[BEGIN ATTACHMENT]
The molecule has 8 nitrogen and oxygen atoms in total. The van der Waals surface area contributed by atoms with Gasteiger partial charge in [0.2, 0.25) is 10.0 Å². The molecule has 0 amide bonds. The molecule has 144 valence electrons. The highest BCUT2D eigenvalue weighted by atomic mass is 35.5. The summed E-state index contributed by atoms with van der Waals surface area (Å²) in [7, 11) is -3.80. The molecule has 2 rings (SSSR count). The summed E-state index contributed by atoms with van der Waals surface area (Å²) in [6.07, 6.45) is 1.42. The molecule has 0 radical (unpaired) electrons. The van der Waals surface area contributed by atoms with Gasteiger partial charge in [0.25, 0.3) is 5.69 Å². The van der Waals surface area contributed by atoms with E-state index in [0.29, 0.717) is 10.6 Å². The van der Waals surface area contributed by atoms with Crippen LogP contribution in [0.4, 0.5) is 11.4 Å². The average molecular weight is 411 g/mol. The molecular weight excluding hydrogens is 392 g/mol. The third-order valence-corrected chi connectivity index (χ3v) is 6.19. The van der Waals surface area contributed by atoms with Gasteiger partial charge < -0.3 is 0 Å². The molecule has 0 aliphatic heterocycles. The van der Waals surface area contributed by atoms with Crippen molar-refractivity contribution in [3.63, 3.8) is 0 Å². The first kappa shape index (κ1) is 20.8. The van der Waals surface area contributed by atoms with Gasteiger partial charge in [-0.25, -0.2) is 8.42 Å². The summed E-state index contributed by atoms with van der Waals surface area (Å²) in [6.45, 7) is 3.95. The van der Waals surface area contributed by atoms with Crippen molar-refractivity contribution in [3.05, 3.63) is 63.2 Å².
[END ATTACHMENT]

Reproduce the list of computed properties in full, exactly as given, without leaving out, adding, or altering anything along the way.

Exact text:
The molecule has 8 nitrogen and oxygen atoms in total. The van der Waals surface area contributed by atoms with Gasteiger partial charge in [0.2, 0.25) is 10.0 Å². The molecule has 0 amide bonds. The molecule has 144 valence electrons. The highest BCUT2D eigenvalue weighted by atomic mass is 35.5. The summed E-state index contributed by atoms with van der Waals surface area (Å²) in [7, 11) is -3.80. The molecule has 2 rings (SSSR count). The summed E-state index contributed by atoms with van der Waals surface area (Å²) in [6.07, 6.45) is 1.42. The molecule has 0 radical (unpaired) electrons. The van der Waals surface area contributed by atoms with Gasteiger partial charge in [0.25, 0.3) is 5.69 Å². The van der Waals surface area contributed by atoms with E-state index in [0.29, 0.717) is 10.6 Å². The van der Waals surface area contributed by atoms with Crippen LogP contribution in [0.4, 0.5) is 11.4 Å². The average molecular weight is 411 g/mol. The molecular weight excluding hydrogens is 392 g/mol. The third-order valence-corrected chi connectivity index (χ3v) is 6.19. The van der Waals surface area contributed by atoms with Gasteiger partial charge < -0.3 is 0 Å². The molecule has 0 aliphatic heterocycles. The van der Waals surface area contributed by atoms with Crippen molar-refractivity contribution in [3.63, 3.8) is 0 Å². The first kappa shape index (κ1) is 20.8. The van der Waals surface area contributed by atoms with Gasteiger partial charge in [-0.25, -0.2) is 8.42 Å². The summed E-state index contributed by atoms with van der Waals surface area (Å²) in [6.45, 7) is 3.95. The van der Waals surface area contributed by atoms with Crippen molar-refractivity contribution in [3.05, 3.63) is 63.2 Å².